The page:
Every now and then, an article like this one in the American Conservative will come out. William Brafford of First Things brings up an important factor that may be overlooked:
— William B. (@williamrandolph) January 15, 2014
I have many other thoughts on the search for what may ultimately be considered “sensuality” in worship, but I found this paragraph to be rather notable, emphasis mine:
For high-school English teacher Jesse Cone, joining the Orthodox Church fulfilled a deep yearning for community and sacramental reality. Cone grew up in the Presbyterian Church of America, heavily involved in youth group and church activities. While attending Biola University, an evangelical school in southern California, Cone returned home over the summers to help lead youth-group activities. He was hired as a youth pastor and “even preached a sermon.” But at Biola, Cone struggled to find a home church. There were many megachurches in the area that didn’t have the “organic, everyday substance” Cone was seeking.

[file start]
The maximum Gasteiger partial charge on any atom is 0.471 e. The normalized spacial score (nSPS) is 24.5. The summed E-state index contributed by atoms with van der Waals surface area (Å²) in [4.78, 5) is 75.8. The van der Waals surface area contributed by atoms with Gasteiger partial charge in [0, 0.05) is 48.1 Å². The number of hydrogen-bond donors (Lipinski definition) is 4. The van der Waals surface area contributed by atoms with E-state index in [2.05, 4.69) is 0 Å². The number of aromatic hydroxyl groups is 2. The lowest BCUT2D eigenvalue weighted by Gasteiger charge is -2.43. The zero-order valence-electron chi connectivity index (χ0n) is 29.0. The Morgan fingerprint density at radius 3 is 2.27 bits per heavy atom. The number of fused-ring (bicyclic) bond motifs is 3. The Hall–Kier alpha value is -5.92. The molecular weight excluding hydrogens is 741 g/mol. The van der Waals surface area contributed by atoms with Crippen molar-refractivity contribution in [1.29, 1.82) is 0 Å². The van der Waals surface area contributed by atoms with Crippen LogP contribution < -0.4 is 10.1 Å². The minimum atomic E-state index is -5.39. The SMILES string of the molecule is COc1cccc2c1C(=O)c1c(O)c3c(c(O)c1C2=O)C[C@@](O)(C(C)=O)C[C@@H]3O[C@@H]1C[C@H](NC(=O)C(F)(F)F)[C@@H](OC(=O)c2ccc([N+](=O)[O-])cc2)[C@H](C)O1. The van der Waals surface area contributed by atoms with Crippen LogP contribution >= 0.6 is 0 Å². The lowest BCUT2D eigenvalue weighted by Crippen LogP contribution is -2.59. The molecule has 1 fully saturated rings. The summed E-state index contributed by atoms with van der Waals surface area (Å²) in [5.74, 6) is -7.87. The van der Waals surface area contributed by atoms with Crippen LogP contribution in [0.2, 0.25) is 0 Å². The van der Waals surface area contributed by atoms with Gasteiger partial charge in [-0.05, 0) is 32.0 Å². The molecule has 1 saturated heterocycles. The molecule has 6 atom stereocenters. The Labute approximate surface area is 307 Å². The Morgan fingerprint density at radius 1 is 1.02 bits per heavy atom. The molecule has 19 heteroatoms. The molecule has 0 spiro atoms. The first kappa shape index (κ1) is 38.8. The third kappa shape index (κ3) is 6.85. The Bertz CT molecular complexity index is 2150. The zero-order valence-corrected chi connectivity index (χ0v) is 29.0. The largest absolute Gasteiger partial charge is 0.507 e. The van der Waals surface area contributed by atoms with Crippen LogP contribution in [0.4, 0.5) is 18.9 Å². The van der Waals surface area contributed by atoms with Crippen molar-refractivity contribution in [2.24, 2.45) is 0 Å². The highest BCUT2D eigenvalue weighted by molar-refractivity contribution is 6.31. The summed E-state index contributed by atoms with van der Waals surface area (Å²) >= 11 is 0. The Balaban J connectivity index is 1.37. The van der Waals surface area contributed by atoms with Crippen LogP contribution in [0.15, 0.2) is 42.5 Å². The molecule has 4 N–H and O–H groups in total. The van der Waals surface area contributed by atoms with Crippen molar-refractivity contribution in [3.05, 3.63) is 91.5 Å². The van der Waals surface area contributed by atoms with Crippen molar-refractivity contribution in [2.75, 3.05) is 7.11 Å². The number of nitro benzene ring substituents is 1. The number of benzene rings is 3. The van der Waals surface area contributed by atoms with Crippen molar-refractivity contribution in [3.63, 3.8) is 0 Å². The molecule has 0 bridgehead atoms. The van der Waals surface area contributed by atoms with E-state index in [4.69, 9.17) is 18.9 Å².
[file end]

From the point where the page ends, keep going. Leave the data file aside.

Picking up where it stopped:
I identify strongly with the repulsion from megachurch Christianity as found in Orange County in California, but the second half of the sentence seems a bit off.
Surely the ordinary means of grace as administered in the Reformation (see: Presbyterian) tradition represent a more earthy, everyday substance than the ornate, gilded and embroidered practice of the Eastern Orthodox.
For the Reformed & Presbyterian, a tradition which emphasizes salvation on the basis of free grace through Christ’s work, a righteousness imputed by faith on the authority of Scripture as God’s inspired Word, sufficient for all of faith and practice. A tradition which allows the farmer to worship at the plow, doing all to the glory of God, knowing that his vocation and faith make him no less a man of faith than the pastor in the pulpit. A tradition which brings faith into the every day, into the ordinary.
There is a reason the table bearing the Supper looks like the one you see in your home every day.